As a teacher, I try very hard to be aware of how I may influence my students in what, how or even why I say what I say to them, whether directly in the lesson, in trying to correct their behavior or just in even how I interact with them.
As ordinary citizens, we are often unaware of the influence we have on others.
I recently attended a retirement luncheon for a friend and colleague, "Mary". During her remarks, she came to tell the story of how she ultimately made the decision to accept a position at my school. It seems the principal at that time obtained her phone number, a personal reference and began to call my colleague asking to interview her for a position. "Mary" was undecided, kept giving polite excuses and was not really looking to change schools at that time. After four unsuccessful attempts at dissuading the principal, "Mary" decided to actually meet her, officially decline the offer and maybe that would stop the phone calls. So, she agreed to an interview. Following the interview, she was taken on a tour of the campus where she met some of the other staff members. When she met one staff member in particular, "Edie", she greeted "Mary" warmly, placing her hand on "Mary's" arm in a warm, welcoming way. It was that simple gesture of a personal touch of warmth and kindness that influenced "Mary" into accepting the position. "Mary" is retiring from teaching after twenty-eight years, seventeen at my school. I wish her well on her new journey.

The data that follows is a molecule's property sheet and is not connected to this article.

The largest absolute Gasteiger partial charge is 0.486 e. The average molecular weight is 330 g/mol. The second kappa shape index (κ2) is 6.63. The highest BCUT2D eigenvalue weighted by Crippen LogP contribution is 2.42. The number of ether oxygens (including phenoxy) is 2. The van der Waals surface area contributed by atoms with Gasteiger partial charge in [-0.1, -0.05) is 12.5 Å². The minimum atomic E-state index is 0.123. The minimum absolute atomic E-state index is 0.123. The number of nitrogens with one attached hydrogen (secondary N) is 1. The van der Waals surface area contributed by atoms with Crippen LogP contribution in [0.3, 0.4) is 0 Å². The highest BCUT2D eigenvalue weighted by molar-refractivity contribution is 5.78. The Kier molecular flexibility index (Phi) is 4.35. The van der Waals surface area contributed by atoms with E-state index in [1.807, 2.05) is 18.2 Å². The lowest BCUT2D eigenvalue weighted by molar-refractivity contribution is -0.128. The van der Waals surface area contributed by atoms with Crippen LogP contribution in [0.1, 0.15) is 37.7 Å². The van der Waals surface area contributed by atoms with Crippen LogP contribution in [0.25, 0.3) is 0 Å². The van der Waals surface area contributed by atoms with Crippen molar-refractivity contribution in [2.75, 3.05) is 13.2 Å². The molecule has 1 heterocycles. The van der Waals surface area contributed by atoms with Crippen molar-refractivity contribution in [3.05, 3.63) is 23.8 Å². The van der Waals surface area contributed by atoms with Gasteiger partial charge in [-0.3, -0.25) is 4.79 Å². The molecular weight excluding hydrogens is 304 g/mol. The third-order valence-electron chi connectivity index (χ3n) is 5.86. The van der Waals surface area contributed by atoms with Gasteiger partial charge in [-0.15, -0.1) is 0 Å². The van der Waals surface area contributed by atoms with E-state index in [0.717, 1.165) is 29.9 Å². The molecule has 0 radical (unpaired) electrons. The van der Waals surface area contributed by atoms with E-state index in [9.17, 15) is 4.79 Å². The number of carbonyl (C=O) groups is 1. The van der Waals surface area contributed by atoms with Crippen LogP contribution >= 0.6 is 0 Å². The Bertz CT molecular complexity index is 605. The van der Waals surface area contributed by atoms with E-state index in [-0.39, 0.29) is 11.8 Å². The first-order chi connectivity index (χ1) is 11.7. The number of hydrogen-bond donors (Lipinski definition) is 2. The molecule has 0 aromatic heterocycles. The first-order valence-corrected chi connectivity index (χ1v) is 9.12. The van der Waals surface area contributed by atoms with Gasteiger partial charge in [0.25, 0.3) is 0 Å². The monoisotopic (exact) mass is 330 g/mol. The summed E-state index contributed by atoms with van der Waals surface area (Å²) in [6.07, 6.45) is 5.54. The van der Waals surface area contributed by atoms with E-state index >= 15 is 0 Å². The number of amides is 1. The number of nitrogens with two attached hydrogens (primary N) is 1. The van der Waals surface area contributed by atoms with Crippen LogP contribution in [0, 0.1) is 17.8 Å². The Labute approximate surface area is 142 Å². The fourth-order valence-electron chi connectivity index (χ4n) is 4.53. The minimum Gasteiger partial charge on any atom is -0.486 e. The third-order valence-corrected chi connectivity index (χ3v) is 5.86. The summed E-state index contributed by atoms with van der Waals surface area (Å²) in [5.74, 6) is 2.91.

After my ex left, I was floundering and struggling for some footing to get to know myself again. I went to a meditation group for about six months. Over the course of the class, a few of us became regulars while others attended once or twice. One of the other regulars was another single gay man, "Robert," who came off bitter, defensive, cantankerous and controlling. He had a very hard edge to him. During the sessions, I would share the pain of my divorce, the joy of meeting "Michael," the questions and confusion of where that relationship may be going and the signals he may have been sending me. Over the course of the sessions, "Robert" loosened up, lost most of his edge, his bitterness melted (somewhat) and he later shared that while the meditation had a lot to do with his opening up, it was my sharing my willingness to be vulnerable with "Michael" so soon after being hurt after my divorce, and my "don't play games with me" attitude that also had a big influence on him. I had no idea he was listening that attentively to me.
As a writer, I am beginning to realize the influence I may have.
I am overwhelmed by the places this blog is being read. It humbles me to know that someone on every continent but one has read my words. Some of my friends have told me how these words have helped them in their own journeys. And I can only hope that this simple gesture of me sharing my journey out of the pain of my divorce and into the joy of rediscovering myself is somehow helping someone else out there somewhere; someone I may never know.